It may sound far-fetched, but taking a two-week break from your diet can actually help you burn more calories. A new study published in International Journal of Obesity claims “cheat weeks” are a great way to help you lose weight. Australian researchers created two groups out of 51 obese men between the ages of 25 and 54, with one group following a 16-week diet that reduced their normal daily caloric intake by a third. The second group consumed the same diet for two weeks before taking a two-week break from it. This eating regimen was repeated eight times.
The Surprising Results
The group that went on the two-week break lost about 50 percent more weight compared to the other group. Both groups gained weight six months after participating in the experiment; however, the “break” dieters weighed about 18 pounds lighter than those who maintained their diet.
Why It Happened
“When we reduce our energy (food) intake during dieting, resting metabolism decreases to a greater extent than expected; a phenomenon termed ‘adaptive thermogenesis’—making weight loss harder to achieve,” Nuala Byrne, head of the University of Tasmania’s School of Health Sciences Professor and study lead author noted in a statement about the study. “This ‘famine reaction,’ a survival mechanism which helped humans to survive as a species when food supply was inconsistent in millennia past, is now contributing to our growing waistlines when the food supply is readily available.”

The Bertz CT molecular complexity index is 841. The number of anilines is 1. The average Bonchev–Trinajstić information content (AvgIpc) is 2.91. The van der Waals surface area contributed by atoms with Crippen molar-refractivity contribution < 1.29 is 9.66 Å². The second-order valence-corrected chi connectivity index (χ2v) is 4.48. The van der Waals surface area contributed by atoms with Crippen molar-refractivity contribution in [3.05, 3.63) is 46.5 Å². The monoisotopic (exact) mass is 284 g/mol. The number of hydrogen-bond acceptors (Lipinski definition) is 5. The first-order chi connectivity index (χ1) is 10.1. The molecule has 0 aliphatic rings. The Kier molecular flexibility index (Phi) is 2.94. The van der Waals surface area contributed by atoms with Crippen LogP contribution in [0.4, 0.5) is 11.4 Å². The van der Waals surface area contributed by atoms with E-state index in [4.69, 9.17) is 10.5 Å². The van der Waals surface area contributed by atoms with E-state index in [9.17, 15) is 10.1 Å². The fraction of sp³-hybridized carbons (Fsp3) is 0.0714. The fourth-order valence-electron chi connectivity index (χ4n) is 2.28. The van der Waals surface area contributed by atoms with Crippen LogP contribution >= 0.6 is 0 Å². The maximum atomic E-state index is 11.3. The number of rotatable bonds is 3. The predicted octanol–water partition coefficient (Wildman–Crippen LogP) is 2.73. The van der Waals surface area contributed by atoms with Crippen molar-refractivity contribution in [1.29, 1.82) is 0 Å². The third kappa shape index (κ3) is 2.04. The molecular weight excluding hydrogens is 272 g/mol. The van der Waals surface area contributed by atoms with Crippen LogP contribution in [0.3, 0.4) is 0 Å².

Taking a short break from your diet does not mean eating five donuts and many servings of French fries every day. It simply means consuming the correct amount of calories for you instead of restricting them. You can still indulge so long as it does not become an everyday occurance.
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